Well, let's hope George shoots straighter than he drives, should he get the chance.

The season runs through May 25 in Idaho and through May 31 in Washington.

Saturday is hunters’ last shot at wild turkeys

HUNTING — Late wild turkey hunting sesaons will close Saturday (Dec. 15) evening in designagted areas of Eastern Washington and North Idaho.

Washington late fall turkey season has been open since Nov. 20 in Game Management Units 105-142, 149-154 and 162-186. The limit is one turkey of either sex.

North Idaho's fall general season also will close Saturday evening in Game Management Units 1, 2 (except Farragut State Park and Farragut WMA) 3, 4, 4A, 5 and 6.

However, Idaho's fall general season will continue through Dec. 31 in units 8, 8A, 10A, 11, 11A, 13, 14, 15, 16, and 18. This hunt is open on private lands only. Hunters must have permission from the landowner.

Giving thanks for wild turkeys

WILDLIFE — Wild turkeys adapted vigorously to introduction efforts throughout Idaho and much of Washington in the 1980s.  They're interesting, fun to hunt and delicious.  They're also fun to watch, as you can see in this short video from Idaho Fish and Game.

Fresh wild turkey, duck or razor clams available for Thanksgiving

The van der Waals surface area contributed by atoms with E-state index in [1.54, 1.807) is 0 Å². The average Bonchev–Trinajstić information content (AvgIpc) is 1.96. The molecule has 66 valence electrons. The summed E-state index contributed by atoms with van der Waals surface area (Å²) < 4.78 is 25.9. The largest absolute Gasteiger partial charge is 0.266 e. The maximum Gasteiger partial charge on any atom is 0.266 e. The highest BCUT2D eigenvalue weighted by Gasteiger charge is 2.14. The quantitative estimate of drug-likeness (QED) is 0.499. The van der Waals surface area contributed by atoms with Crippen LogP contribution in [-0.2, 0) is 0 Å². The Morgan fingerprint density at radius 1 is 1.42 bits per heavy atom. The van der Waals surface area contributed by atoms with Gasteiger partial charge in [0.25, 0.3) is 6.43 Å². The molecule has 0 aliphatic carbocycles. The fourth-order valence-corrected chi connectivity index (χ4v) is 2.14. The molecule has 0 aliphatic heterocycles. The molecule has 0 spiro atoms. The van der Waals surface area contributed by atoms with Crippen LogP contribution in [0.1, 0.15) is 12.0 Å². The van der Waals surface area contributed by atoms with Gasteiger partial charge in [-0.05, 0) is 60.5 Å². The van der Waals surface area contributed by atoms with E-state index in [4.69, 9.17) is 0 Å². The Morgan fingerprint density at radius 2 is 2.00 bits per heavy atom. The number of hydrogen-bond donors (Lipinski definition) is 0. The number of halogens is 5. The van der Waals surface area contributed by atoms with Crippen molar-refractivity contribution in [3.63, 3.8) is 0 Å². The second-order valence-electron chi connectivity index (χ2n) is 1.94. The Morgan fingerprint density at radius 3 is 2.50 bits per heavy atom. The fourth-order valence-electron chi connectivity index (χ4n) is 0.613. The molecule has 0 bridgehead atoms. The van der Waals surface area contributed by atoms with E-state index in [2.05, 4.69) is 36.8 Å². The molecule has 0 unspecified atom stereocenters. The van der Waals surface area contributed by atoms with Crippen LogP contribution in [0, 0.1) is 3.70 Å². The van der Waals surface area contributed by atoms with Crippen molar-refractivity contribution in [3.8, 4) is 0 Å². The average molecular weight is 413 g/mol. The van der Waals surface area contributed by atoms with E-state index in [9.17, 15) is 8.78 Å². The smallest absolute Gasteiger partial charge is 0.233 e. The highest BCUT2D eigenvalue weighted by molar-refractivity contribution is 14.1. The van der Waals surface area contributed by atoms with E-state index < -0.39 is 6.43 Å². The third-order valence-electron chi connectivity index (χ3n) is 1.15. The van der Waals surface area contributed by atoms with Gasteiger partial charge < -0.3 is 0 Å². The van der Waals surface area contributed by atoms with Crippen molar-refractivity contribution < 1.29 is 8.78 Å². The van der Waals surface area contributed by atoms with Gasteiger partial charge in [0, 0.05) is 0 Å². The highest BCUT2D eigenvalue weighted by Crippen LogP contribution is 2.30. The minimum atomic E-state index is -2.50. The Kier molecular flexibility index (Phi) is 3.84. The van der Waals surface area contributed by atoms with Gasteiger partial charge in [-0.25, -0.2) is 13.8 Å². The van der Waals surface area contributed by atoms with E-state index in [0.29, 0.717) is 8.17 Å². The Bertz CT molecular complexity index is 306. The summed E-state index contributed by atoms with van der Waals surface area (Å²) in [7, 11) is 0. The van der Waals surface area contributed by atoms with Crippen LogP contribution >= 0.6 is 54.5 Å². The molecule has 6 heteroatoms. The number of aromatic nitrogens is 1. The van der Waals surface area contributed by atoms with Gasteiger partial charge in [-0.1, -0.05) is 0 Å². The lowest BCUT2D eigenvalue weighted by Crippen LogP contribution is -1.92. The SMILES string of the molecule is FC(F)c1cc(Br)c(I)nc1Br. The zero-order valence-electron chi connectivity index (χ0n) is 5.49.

HUNTING-GATHERING — While most people head to the supermarket for their Thanksgiving fixings, some sportsmen head to the field.

Washington's late-fall wild turkey hunting season opens Nov. 20 in portions of Eastern Washington.

November is also prime time to hunt ducks, geese, deer, pheasant, forest grouse and a variety of other game around the state.

Late modern firearm general white-tailed deer hunting season runs Nov. 10-19 in northeast Game Management Units 105, 108,111, 113, and 124 for any buck. GMUs 117 and 121 are also open for the late buck hunt, but are under a four-antler-point minimum rule.

"Waterfowl hunting usually picks up around the middle of the month, when the wet and windy weather starts pushing more migrating birds into the area from the north," said Don Kraege, waterfowl manager for the Washington Department of Fish and Wildlife.
Rather serve shellfish? Most areas of Puget Sound are currently open for crab fishing, and two multi-day razor clam digs are scheduled at various ocean beaches in November.

Spur of the moment: Turkey hunter scores big

HUNTING — Steve Solberg of Spokane was grousing in good humor on April 15 that he'd passed given his brother, Jeff, first shot at an opening day gobber then ended up coming home empty-handed himself.

"Seeing your brother finally bag a nice gobbler on opening day after 3 unsuccessful YEARS of hunting – priceless," he said.

"Passing up on an easy shot to let your brother score – stupid?

"Maybe, but it was just great being in the woods again. My bird is still out there.

"My time will come."

Indeed!  This week, Solberg's patience paide off with a bruiser tom.

"I was rewarded," he said in an email with the photo above. "This was my biggest bird ever."